Tag Archives: genocide

>Friday Potpourri

>There was a lot in the news this week:

1. Planner of Rwandan massacres convicted of genocide (Sukhdev Chhatbar And Donna Bryson, Associated Press, 18 Dec ’08)

“A former Rwandan army colonel was convicted Thursday of genocide and crimes against humanity for masterminding the killings of more than half a million people in a 100-day slaughter in 1994. Survivors in Rwanda welcomed the watershed moment in a long search for justice.”

2. Regulators adopt new credit card rules (Marcy Gordon, Ap Business, 18 Dec ’08)

“Federal regulators on Thursday adopted sweeping new rules for the credit card industry that will shield consumers from increases in interest rates on existing account balances among other changes.”

3. Gay leaders furious with Obama (Ben Smith, Nia-Malika Henderson, 17 Dec ’08)

“’I have many gay friends, I’ve eaten dinner in gay homes. No church has probably done more for people with AIDS than Saddleback Church,’ [Rick Warren] said in a recent interview with BeliefNet.

“In the same interview, he compared the ‘redefiniton of a marrige’ to include gay marriage to legitimizing incest, child abuse, and polygamy.”

Note: It’s that last sentence that stands out to me. I’ve heard this jump before, and it bothers me. Where does this fear come from?

4. Fla. police close books on ’81 Walsh killing (Yahoo.com, AP, 16 Dec ’08)

The news:

“A serial killer who died more than a decade ago is the person who decapitated the 6-year-old son of ‘America’s Most Wanted’ host John Walsh in 1981, police in Florida said Tuesday. The announcement brought to a close a case that has vexed the Walsh family for more than two decades, launched the television show about the nation’s most notorious criminals and inspired changes in how authorities search for missing children.”

The good news:

“Adam’s death, and his father’s activism on his behalf, helped put faces on milk cartons, shopping bags and mailbox flyers, started fingerprinting programs and increased security at schools and stores. It spurred the creation of missing persons units at every large police department.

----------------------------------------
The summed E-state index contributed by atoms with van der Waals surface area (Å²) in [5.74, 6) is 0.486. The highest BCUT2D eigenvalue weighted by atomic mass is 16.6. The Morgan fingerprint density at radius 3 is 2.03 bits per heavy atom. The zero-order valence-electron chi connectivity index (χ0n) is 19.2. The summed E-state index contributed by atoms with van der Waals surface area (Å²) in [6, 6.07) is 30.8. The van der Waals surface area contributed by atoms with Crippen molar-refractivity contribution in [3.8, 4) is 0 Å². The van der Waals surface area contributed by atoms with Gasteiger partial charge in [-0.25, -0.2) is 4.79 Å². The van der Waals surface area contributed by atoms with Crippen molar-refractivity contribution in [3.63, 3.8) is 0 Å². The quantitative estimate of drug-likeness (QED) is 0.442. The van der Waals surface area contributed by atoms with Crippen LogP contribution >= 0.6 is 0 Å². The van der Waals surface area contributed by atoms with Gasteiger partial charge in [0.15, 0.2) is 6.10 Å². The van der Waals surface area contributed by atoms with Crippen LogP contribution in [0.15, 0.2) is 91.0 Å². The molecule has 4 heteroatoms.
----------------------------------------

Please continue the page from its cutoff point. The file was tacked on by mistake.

“‘In 1981, when a child disappeared, you couldn’t enter information about a child into the FBI database. You could enter information about stolen cars, stolen guns but not stolen children,’ said Ernie Allen, president of the Center for Missing and Exploited Children, co-founded by John Walsh. ‘Those things have all changed.’

“The case also prompted national legislation to create a national database and toll-free line devoted to missing children, and led to the start of ‘America’s Most Wanted,’ which brought those cases into millions of homes.”

The not-so-good news:

“What it also did, said Mount Holyoke College sociologist and criminologist Richard Moran, is make children and adults alike exponentially more afraid.”

>Ordinary Killers

>What lurks in the human psyche? To what level of depravity would I personally descend given the right (wrong) situation? It’s a hard question to ask, but I believe it’s worth the effort if we let the answer lead us to a commitment to peace and nonviolence.

As an undergrad psychology major, I was astounded to learn about Stanley Milgram’s shock experiment and Philip Zimbardo’s prison experiment. “Normal” people would do amazingly disturbing things to other humans with shocking expediency. Unbelievable. (Read more on Milgram: Milgram Experiment, Would I Pull That Switch?, Perils of Obedience.)

Recently, CNN.com published an article that again looked at this issue–They killed their neighbors: genocide’s foot soldiers (Courtney Yager, 10 Dec ’08).

The article begins, “Adolf Hitler, Pol Pot, Slobodan Milosevic. They are household names, infamous for masterminding genocide. But who were the foot soldiers who did the dirty work?”

“In many cases they were equally notorious in their communities because they were the friends, neighbors and co-workers of those they raped, slaughtered and buried alive.”

It continues, “Experts have reached a troubling conclusion: It was actually very easy for the architects of genocide to find more than enough ordinary people to do the killing.

“Genocide is often the result of a ‘perfect storm.’ A country reeling from political and economic turmoil, a fanatical leader promising to make things better and a vulnerable population targeted for blame — all combine in a blueprint for mass murder.”

Read the full article and think about it for yourself. What attitudes and commitments would keep you from taking the easy path toward violence? How can we work for peace and justice for those in need of advocacy today?

“Speak up for those who cannot speak for themselves,
for the rights of all who are destitute. (Proverbs 31:8)